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Phonics myopia is poor prescription

Diane Hofkins's piece on synthetic phonics (TES, March 24) usefully highlighted the Bullock report's contribution to professional guidance on reading 30 years ago. It remains incredibly common-sense advice. She might also have mentioned that in chapter 17 the authors reported they had tried separating the initial sounds of words from their ensuing vowels using a tape recorder, and it had proved impossible. The first syllable of a word is in effect a whole element.

In many years of teaching reading across the age range, I consistently found that children might often manage the initial consonantal sound but were stopped in their paces by the immense variability of English vowels.

We use vowels where other languages use accents. Synthetic phonics focusing on each individual letter has to contend with this factor.

It is good of your pro-synthetic phonics correspondents to concede schools should use a variety of methods. Sadly the Government, failing to exercise the same caution, has imposed by law a single method. It tells teachers for the third time how to teach.

Yet when faced with evident major national educational problems, ministers put their money, time and effort myopically and wastefully into new schemes of organisation such as city academies, trust schools and new examinations when by their own logic the investment should be in teachers. Otherwise legislation will become the norm with every future crisis and teachers will become mere GAs (government assistants).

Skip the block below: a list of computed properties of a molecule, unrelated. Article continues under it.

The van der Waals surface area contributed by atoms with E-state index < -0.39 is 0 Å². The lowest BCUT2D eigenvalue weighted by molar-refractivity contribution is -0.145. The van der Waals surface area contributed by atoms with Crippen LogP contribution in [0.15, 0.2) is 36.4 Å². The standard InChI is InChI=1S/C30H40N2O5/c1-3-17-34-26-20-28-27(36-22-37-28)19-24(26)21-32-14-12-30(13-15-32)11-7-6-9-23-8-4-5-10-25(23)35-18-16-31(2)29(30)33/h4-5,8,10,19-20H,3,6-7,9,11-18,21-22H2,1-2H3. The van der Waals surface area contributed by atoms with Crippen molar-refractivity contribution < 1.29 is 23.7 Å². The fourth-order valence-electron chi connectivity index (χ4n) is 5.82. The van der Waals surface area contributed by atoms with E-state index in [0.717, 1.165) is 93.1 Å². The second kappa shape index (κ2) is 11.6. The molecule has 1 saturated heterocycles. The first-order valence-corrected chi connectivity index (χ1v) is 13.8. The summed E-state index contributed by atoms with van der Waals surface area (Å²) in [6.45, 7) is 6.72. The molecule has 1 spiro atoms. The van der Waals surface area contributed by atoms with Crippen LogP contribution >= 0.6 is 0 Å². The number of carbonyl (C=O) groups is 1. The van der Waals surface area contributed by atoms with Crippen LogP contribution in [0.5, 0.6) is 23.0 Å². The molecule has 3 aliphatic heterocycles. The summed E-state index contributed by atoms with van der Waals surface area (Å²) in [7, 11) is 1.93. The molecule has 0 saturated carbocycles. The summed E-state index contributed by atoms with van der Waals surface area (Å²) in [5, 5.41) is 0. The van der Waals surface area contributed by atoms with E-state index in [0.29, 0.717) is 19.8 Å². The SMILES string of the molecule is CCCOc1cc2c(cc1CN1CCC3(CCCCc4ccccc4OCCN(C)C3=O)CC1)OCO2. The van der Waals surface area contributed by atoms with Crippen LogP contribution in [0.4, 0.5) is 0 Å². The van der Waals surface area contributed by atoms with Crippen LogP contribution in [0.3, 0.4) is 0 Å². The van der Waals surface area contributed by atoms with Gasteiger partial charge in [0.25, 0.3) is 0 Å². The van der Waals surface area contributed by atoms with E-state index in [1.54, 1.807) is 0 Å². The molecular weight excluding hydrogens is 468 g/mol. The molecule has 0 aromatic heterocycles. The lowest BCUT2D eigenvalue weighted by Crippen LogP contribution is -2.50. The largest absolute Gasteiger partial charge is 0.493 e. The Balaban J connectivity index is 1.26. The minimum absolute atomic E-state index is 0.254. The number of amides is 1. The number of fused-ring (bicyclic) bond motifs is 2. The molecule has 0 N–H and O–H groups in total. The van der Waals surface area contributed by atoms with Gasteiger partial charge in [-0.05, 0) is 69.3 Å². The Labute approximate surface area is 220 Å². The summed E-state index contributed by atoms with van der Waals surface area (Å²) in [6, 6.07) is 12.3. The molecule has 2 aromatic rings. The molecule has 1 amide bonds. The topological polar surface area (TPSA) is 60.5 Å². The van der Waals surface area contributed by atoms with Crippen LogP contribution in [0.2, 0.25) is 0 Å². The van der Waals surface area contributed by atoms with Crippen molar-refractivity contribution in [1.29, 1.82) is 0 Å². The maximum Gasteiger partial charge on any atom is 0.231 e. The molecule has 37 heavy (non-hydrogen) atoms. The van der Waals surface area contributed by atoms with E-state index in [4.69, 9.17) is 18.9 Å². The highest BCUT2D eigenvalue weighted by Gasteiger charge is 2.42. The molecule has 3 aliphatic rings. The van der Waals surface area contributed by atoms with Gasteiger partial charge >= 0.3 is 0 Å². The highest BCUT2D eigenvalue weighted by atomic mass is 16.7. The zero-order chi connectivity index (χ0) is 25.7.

The Office for Standards in Education has finally moved in the direction that was becoming inevitable, namely self-evaluation, yet once more has done so in government vein with a typically top-down model.

What is needed is a classroom-rooted system based on lesson observation and feedback, an extremely rapid way, in my experience, to induce higher quality teaching. Synthetic phonics is just the aspirin or the "fix", not the cure. It can help the body towards recovery but the real healing has to come from within. Government initiatives can help to arrest worrying trends but ultimately reach a plateau when further advance will depend utterly on professional competence. Teachers can resolve these crises but they need help - professional help - not short-sighted legislation.

Mervyn Benford Consultant, former headteacher and Ofsted RGI Shutford Banbury, Oxfordshire

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